Figure 4. Composition of Air

Water vapor is also a component of normal air, but it varies a lot due to conditions such as temperature and location.  Water vapor can be as high as 4% (100 times that of CO2) in tropical regions.  On the average, water vapor would be between 2% to 3% of the atmosphere.  Carbon dioxide and water vapor are considered as the main components of “greenhouse gases” that blanket the Earth to keep it warm at night.  Again, please note that water vapor, as a percentage of what is considered as a greenhouse gas, is significantly higher than carbon dioxide.  As such, water vapor has a much larger impact on the climate than carbon dioxide ever can.  However, no “man-made climate change believer” discusses water vapor.  All the greenhouse gases are critical for life on Earth to keep us warm.  On average, these two gases together only amount to 2-3% of the total atmosphere.  It is amazing, in a very positive way, that such a very small percentage of air can have such a beneficial bearing on life on Earth by keeping us from freezing at night.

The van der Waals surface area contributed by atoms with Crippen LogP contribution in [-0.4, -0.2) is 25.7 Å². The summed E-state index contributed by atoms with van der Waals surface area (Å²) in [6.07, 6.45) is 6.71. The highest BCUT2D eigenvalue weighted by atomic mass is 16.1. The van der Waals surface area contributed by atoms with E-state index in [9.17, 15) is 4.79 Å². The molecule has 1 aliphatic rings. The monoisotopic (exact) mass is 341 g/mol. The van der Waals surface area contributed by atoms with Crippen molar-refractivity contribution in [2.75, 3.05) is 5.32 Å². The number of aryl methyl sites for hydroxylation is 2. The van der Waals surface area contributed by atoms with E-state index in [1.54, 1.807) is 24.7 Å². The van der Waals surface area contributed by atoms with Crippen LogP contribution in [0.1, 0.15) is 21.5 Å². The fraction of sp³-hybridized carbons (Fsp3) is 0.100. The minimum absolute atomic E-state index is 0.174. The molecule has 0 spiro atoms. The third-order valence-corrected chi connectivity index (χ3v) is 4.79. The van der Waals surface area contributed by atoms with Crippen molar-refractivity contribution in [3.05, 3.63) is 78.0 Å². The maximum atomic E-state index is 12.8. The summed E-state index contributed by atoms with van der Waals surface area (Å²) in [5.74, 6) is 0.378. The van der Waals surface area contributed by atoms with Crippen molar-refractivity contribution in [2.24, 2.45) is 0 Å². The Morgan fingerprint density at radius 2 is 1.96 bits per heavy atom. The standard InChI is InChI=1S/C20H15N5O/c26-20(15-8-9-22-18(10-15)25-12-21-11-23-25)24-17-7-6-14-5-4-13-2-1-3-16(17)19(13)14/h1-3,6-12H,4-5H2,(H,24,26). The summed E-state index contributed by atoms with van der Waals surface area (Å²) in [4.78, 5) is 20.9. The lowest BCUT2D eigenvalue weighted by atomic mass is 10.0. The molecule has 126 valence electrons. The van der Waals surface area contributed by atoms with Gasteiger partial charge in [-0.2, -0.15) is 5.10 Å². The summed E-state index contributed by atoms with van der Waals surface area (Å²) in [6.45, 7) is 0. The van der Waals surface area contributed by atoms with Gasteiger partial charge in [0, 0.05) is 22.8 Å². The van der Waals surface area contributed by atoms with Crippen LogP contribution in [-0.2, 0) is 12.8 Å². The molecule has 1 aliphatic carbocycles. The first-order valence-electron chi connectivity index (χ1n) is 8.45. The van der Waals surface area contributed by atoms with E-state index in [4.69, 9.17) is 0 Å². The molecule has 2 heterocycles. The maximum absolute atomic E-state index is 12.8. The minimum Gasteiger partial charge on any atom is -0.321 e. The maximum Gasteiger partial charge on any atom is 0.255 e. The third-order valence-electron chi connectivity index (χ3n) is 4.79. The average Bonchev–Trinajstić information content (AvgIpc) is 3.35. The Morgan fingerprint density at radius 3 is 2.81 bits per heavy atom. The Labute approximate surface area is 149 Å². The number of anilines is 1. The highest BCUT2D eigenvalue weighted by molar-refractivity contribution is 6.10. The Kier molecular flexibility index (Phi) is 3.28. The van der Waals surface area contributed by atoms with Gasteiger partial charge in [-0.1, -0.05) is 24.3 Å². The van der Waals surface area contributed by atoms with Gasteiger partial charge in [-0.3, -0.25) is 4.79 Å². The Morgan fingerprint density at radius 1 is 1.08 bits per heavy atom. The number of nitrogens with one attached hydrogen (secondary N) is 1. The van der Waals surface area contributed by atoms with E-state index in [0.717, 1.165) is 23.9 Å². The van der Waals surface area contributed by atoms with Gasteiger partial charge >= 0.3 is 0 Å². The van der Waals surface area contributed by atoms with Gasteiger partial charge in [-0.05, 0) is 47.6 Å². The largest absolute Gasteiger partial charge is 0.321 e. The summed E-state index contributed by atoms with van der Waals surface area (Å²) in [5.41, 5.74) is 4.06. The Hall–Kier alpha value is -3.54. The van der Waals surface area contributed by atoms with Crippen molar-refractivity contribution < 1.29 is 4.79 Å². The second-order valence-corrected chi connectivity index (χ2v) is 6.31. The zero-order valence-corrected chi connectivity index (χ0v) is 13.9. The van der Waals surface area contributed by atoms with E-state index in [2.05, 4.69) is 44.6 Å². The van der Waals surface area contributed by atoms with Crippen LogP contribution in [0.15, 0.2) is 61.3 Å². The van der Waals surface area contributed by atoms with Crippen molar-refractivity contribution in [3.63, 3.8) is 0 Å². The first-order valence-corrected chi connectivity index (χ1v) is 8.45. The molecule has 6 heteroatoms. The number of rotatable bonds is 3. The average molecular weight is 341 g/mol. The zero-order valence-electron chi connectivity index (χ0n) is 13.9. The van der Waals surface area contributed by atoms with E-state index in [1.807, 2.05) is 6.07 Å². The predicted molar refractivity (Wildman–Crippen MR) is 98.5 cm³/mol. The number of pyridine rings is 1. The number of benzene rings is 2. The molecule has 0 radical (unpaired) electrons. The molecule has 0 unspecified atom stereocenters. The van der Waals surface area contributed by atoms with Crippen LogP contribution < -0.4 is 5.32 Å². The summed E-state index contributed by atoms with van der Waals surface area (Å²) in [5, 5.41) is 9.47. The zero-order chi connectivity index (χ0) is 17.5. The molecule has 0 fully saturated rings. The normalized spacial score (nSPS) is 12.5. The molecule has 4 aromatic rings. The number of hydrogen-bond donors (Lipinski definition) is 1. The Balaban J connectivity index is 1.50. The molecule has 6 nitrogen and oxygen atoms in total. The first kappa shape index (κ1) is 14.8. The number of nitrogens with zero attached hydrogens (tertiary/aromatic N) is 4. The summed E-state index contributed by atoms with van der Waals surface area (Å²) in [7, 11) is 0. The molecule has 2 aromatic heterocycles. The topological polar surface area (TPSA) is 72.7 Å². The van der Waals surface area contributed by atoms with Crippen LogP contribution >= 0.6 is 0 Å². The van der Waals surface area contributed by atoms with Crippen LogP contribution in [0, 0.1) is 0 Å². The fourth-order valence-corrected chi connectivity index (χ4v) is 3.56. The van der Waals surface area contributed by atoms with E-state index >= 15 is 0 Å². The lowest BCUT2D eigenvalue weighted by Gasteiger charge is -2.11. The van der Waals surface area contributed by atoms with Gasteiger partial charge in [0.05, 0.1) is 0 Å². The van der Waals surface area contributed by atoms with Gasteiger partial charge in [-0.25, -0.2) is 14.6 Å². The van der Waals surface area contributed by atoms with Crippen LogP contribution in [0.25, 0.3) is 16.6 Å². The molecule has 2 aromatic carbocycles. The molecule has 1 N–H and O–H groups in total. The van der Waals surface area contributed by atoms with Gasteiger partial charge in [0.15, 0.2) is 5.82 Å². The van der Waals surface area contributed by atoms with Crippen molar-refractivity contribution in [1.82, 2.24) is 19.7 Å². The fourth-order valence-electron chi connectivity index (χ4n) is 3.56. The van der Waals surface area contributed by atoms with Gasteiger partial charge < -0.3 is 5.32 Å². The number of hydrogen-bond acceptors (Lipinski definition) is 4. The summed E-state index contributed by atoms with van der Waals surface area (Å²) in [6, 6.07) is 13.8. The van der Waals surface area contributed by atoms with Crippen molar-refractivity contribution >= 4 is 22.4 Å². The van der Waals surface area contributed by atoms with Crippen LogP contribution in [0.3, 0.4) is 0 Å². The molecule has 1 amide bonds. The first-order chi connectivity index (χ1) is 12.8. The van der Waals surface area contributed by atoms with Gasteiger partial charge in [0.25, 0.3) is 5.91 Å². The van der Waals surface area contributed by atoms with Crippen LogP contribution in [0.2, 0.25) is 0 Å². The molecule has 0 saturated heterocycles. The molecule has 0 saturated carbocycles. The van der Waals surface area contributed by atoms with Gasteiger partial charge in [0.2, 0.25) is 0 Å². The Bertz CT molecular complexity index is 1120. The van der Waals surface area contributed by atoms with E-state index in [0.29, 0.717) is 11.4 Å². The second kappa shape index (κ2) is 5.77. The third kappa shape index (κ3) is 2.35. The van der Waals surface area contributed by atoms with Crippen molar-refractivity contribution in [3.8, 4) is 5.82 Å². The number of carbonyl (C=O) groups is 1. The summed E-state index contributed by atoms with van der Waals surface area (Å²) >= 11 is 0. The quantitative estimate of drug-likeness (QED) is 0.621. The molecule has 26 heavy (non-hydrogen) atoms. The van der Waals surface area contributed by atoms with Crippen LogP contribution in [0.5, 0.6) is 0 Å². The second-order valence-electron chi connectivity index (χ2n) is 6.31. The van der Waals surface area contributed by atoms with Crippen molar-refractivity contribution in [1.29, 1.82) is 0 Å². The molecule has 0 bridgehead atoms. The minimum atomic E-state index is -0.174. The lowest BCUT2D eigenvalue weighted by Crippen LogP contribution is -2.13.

When sunlight first hits the Earth’s outer atmosphere, some of the sun’s energy is bounced back into space, about 30%.  Some of this energy is absorbed by the atmosphere, about 20%.  The other half of the sun’s energy is absorbed by the Earth and warms it. At night, when there is no more heat from the sun, the heat absorbed by the Earth wants to radiate back into cold space.  However, the atmosphere, specifically greenhouse gases, traps some of this heat from escaping.  Water vapor and carbon dioxide prevent us from freezing at night.  In a later chapter, I will go more into this energy balance.

Just to end this chapter with an important fact.  The average Earth temperature (everywhere on Earth at the same time), if it did not have an atmosphere with greenhouse gases, would be -0.40 F (-180 C).  That would be well below freezing just like the planet Mars that has very little atmosphere.  Instead, the average temperature is 590 F (150 C) which is very habitable.  Greenhouse gases (water vapor and carbon dioxide) make this possible.  Instead of killing the planet Earth, carbon dioxide and water vapor are making it livable.

To be fair to the man-made climate change believers and to be honest about the presentation of data, there is one chart, Figure 5, that man-made climate change believers like to rely upon.  It supposedly shows the correlation between CO2 concentrations and Earth temperature.

Figure 5. Correlation of Earth Temperature and CO2